Fernweh is the new wanderlust. Yoko meshi is all part of Resfeber. Eudaimonia is often induced by Meraki. In 2022, endeavour to put your trip into some new words. Learn language to better narrate your adventures, whether you need words for your instagram captions, your handwritten postcards from faraway places, or just for the sake of knowledge.
18 Unique Travel Words to Learn in 2022
1. Yoko meshi (n.)
This word of Japanese origin literally translates to “a meal eaten sideways”, but its meaning is akin to stress brought on by speaking another language.
2. Trouvaille (n.)
A word of French origin meaning a lucky find — a treasure stumbled upon rather than searched for.
3. Peripatetic (n.)
Somebody who travels from place to place. Although, you can use this word of Greek origin as an adjective too, such as: the nature of my life is rather peripatetic.
4. Vacilando (v.)
The act of wandering when the experience of travel is more important than reaching a destination. This Spanish term can also be used as a noun, whereby the person is a wanderer for whom travelling itself is more important than reaching a destination.
5. Sonder (n.)
This beautiful French word illustrates the realisation that each random passer-by is living a life as vivid and complex as your own; full of relationships, ups and downs, career goals, and details as minute as your own.
6. Resfeber (n.)
The definition for this Swedish word encapsulates the restless race of a traveller’s heart before their journey begins, when anxiety and anticipation are tangled together.
7. Solivagant (adj.)
A Latin term for wandering alone. We’ve also seen this word be used as a noun to describe a solitary adventurer who travels or wanders the globe.
8. Eudaimonia (n.)
This Greek term references a state of being happy whilst travelling and everything feels great.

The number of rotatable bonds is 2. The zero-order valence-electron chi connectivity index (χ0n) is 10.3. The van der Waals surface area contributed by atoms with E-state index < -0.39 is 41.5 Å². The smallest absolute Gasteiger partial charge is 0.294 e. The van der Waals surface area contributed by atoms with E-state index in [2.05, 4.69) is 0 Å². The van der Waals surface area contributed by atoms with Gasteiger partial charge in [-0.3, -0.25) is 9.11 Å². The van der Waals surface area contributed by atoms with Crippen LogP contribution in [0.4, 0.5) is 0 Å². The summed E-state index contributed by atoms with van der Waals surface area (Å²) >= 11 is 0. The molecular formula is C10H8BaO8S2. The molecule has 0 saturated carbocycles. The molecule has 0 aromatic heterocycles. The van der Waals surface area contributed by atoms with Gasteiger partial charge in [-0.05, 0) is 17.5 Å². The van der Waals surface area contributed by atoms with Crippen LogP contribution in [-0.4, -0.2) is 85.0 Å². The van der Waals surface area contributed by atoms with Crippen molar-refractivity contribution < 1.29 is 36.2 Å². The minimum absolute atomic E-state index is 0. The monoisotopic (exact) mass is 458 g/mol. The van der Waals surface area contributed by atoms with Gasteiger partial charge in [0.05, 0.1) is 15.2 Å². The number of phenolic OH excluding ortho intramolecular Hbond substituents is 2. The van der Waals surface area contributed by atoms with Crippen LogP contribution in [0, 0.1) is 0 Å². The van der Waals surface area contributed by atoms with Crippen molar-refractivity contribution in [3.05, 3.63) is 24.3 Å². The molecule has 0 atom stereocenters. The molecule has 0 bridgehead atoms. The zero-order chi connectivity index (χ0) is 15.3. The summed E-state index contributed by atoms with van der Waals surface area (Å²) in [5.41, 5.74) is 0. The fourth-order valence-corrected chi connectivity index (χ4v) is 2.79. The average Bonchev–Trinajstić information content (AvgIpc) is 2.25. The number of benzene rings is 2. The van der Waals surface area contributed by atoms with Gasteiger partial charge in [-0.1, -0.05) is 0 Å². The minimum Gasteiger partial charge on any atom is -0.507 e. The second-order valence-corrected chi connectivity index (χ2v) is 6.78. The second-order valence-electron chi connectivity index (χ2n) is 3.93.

9. Coddiwomple (v.)
An English-slang term used to describe travelling purposefully towards an unknown destination.
10. Meraki (n.)
Of Greek origin, this word describes doing something with soul, creativity, or love – when you put “something of yourself” into what you’re doing, whatever it may be.
11. Fernweh (n)
A German word for the urge to travel which is even stronger than wanderlust. Some even translate it as “farsickness” — the need to go far away.
12. Dérive (n)
To drift unplanned, led only by the landscape and architecture around you which is a translation based on its French origin.
13. Selcouth (adj)
This old English word is used to describe something strange and uncommon — the way you see things when you travel.
14. Vorfreude (n)
The German word for that joyful, intense anticipation that comes from imagining future pleasures.
15. Smultronställe (n)
A Swedish word that literally translates “place of wild strawberries”, but whose true meaning is: a special place discovered, treasured, returned to for solace and relaxation; a personal idyll free from stress or sadness.
16. Dépaysement (adj.)
Translated from French, this word denotes the feeling that comes from not being in one’s own country. Being out of your element, a fish out of water.
17. Wayfarer (n)
An English word for someone who travels, especially on foot.
18. Eleutheromania (n.)
This Greek word marks an intense and irresistible desire for freedom.
Armed with your new vocabulary, are you ready to book your next adventure? Bidroom offers members a choice of 3,000,000 rooms, from eco-certified properties to more luxe experiences with hotel benefits included. We’re feeling the Vorfreude already. Join for free today.